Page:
When the Atlanta Falcons and New England Patriots meet in Super Bowl LI, it will be only the third matchup between quarterbacks Matt Ryan and Tom Brady.
Brady got the better of Ryan in both their 2009 and 2013 games, and Ryan must have come away impressed after that first meeting.
After the second season of his career, Ryan wrote a first-person piece for Sports Illustrated in 2010 and explained how he used film study of Brady and some of the game's other top quarterbacks to make himself better:
I decided I would spend the early part of the off-season studying the high-scoring offenses in the NFL that had personnel similar to ours here in Atlanta.
I went to see our video guys and requested game tape of the Colts, Cowboys, Patriots, Chargers, Packers, and Saints to see what those teams were doing and whether there were things the Falcons could incorporate.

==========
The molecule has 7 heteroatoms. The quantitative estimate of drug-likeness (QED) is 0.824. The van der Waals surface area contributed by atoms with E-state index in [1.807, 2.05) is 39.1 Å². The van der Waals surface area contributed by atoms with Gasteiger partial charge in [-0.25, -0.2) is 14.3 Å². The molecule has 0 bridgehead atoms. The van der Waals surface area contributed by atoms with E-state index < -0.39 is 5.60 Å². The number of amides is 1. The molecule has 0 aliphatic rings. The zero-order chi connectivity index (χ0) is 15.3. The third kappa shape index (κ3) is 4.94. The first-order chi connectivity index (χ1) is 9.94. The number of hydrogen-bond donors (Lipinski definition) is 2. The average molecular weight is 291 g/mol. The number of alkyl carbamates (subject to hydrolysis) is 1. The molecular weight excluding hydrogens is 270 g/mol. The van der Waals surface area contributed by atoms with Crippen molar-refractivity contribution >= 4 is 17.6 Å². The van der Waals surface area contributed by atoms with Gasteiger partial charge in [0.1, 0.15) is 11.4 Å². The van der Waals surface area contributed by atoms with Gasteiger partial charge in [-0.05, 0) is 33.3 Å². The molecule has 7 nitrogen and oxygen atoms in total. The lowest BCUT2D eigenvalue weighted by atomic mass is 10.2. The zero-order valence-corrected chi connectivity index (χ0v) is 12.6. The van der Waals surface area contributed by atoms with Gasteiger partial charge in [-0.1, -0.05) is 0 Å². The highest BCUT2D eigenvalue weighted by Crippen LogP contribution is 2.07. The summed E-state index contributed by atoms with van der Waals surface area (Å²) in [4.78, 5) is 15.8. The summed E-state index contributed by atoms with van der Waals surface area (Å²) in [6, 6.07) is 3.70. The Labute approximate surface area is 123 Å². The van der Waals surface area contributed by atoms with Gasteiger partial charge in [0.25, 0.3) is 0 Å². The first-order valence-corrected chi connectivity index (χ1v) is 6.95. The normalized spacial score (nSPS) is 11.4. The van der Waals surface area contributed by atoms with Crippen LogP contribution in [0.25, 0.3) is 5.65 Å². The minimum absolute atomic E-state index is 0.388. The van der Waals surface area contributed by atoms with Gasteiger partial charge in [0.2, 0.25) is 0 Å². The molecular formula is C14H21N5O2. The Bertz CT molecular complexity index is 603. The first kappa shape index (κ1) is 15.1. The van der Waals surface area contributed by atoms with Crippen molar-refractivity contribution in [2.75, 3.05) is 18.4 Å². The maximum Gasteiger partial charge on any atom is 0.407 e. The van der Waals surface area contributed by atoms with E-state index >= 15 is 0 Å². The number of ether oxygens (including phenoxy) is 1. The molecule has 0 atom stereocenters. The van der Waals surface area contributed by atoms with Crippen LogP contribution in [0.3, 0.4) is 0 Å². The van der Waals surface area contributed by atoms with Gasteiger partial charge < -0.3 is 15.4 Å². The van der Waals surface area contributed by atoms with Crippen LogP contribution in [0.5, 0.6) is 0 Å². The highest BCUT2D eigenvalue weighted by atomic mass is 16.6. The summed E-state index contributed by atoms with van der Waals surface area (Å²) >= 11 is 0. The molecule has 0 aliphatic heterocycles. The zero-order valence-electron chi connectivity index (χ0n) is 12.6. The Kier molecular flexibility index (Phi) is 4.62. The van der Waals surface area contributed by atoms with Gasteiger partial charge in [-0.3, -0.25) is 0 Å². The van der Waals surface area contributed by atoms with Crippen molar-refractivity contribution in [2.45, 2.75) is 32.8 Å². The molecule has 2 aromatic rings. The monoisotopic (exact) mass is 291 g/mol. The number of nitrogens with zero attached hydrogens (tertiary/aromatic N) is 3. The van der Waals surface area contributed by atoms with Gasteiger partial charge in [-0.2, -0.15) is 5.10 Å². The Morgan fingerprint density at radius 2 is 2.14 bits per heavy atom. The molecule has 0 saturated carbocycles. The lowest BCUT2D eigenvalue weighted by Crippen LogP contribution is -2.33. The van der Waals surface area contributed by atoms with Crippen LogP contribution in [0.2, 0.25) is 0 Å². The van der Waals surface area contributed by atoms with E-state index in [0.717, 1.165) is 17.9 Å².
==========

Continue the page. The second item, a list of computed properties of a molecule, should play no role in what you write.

While analyzing and studying those six offenses, I closely watched the quarterbacks --Peyton Manning from the Colts, Tony Romo from the Cowboys, Tom Brady from the Patriots, Philip Rivers from the Chargers, Aaron Rodgers from the Packers and Drew Brees from the Saints -- to see what each guy did to make his team so effective.
I learned several things about the game and about my own game during my film work, but I was mostly impressed with the patience under fire exhibited by Manning and Brady.
Both of those guys consistently take the underneath routes when they are given to them and don't ever think about going to another route until the defense takes the underneath route away. It amazes me how precise and accurate with the football all six of those guys are, and I can tell you that this was a really beneficial exercise that I feel will make me a better player as my career progresses.
Ryan can't get much better than he was this season, throwing for 4,944 yards with 38 touchdowns and seven interceptions and leading the Falcons to the Super Bowl for the first time in his nine-year career. He'll likely end up winning the NFL MVP award the night before he meets the Patriots in the biggest game of his life, and it turns out he might owe at least a little bit of his progress to this point to his counterpart on the other sideline.